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Ann N Y Acad Sci. 2000 Apr;903:501-9.

Vascular actions of estrogen and Alzheimer's disease.

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Woodlands Medical and Research Center, Oldsmar, Florida 34677, USA.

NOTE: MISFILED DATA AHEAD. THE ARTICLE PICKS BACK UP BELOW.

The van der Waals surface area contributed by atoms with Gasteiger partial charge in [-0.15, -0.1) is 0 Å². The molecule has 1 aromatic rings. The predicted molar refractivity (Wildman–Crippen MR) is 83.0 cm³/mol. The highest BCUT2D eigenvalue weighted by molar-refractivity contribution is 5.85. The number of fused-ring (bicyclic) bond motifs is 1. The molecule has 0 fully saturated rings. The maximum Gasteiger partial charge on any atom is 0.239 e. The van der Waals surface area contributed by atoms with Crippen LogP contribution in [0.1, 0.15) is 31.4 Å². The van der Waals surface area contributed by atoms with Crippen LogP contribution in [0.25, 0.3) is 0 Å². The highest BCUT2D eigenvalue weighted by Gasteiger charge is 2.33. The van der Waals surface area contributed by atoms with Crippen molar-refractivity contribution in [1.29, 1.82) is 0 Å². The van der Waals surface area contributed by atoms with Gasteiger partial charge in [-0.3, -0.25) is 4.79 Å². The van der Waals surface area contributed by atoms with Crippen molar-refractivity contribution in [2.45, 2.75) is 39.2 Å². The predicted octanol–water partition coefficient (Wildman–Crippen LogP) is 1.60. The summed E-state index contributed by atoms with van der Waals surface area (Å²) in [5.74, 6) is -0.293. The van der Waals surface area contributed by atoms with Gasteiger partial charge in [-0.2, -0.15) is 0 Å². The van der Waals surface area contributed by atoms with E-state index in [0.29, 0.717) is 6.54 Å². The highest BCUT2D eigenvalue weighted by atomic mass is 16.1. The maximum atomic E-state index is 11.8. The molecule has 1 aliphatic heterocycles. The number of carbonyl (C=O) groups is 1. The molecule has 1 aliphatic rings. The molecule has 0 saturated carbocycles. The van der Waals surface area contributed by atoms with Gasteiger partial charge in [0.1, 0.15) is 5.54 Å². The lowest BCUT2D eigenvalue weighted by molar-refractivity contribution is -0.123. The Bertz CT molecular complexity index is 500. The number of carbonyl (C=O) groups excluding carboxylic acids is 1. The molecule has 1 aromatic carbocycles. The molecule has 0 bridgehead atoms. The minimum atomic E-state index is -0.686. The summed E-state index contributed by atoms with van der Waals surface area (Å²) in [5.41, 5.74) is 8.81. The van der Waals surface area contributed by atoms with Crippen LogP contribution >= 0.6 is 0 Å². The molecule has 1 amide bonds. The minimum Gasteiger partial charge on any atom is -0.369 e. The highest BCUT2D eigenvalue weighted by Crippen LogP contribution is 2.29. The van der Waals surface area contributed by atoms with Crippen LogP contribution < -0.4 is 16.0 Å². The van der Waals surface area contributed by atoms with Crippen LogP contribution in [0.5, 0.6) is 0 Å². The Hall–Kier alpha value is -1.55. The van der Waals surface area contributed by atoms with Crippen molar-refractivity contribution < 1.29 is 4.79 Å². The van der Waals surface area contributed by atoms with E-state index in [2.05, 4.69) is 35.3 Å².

Women are two to three times more likely to develop late-onset Alzheimer's disease (AD) than age-matched men. A large number of observational reports and a few randomized clinical trials have indicated that estrogen replacement therapy (ERT) may retard the development and severity of dementia in postmenopausal women. A chronic inflammatory reaction mediated by abnormal deposition of proteins such as amyloid-beta (A beta) is central to the pathology of AD. We investigated the effect of low doses of conjugated estrogen (Premarin) in an animal model of A beta-induced vascular disruption and inflammatory reaction. Estrogen prevented vascular deposition of A beta, endothelial and vessel wall disruption with plasma leakage, platelet and mast cell activation, and characteristic features of an inflammatory reaction: adhesion and transmigration of leukocytes. The beneficial effect was lost when estrogen treatment was discontinued. This novel protective effect of estrogen against A beta-induced vascular dysfunction may contribute to the therapeutic efficacy of estrogen in AD and coronary vascular disease.

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